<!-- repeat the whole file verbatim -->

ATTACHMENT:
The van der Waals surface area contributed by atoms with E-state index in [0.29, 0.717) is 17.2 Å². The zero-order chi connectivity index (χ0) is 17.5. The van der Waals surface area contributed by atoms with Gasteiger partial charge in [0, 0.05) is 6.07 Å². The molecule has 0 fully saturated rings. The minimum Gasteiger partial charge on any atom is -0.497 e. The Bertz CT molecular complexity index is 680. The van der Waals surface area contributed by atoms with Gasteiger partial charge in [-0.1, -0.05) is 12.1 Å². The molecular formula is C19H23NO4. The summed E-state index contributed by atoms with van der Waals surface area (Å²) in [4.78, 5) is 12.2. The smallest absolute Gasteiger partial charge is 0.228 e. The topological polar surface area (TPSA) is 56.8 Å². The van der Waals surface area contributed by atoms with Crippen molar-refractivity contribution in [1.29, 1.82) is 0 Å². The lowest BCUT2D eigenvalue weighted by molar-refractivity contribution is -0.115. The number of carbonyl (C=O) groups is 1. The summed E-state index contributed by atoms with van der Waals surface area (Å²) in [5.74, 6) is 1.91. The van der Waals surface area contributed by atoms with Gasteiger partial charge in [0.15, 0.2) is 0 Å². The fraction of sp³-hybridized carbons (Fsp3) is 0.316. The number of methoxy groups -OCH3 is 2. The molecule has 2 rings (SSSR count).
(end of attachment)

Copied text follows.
The van der Waals surface area contributed by atoms with E-state index in [0.29, 0.717) is 17.2 Å². The zero-order chi connectivity index (χ0) is 17.5. The van der Waals surface area contributed by atoms with Gasteiger partial charge in [0, 0.05) is 6.07 Å². The molecule has 0 fully saturated rings. The minimum Gasteiger partial charge on any atom is -0.497 e. The Bertz CT molecular complexity index is 680. The van der Waals surface area contributed by atoms with Gasteiger partial charge in [-0.1, -0.05) is 12.1 Å². The molecular formula is C19H23NO4. The summed E-state index contributed by atoms with van der Waals surface area (Å²) in [4.78, 5) is 12.2. The smallest absolute Gasteiger partial charge is 0.228 e. The topological polar surface area (TPSA) is 56.8 Å². The van der Waals surface area contributed by atoms with Crippen molar-refractivity contribution in [1.29, 1.82) is 0 Å². The lowest BCUT2D eigenvalue weighted by molar-refractivity contribution is -0.115. The number of carbonyl (C=O) groups is 1. The summed E-state index contributed by atoms with van der Waals surface area (Å²) in [5.74, 6) is 1.91. The van der Waals surface area contributed by atoms with Gasteiger partial charge in [0.15, 0.2) is 0 Å². The fraction of sp³-hybridized carbons (Fsp3) is 0.316. The number of methoxy groups -OCH3 is 2. The molecule has 2 rings (SSSR count).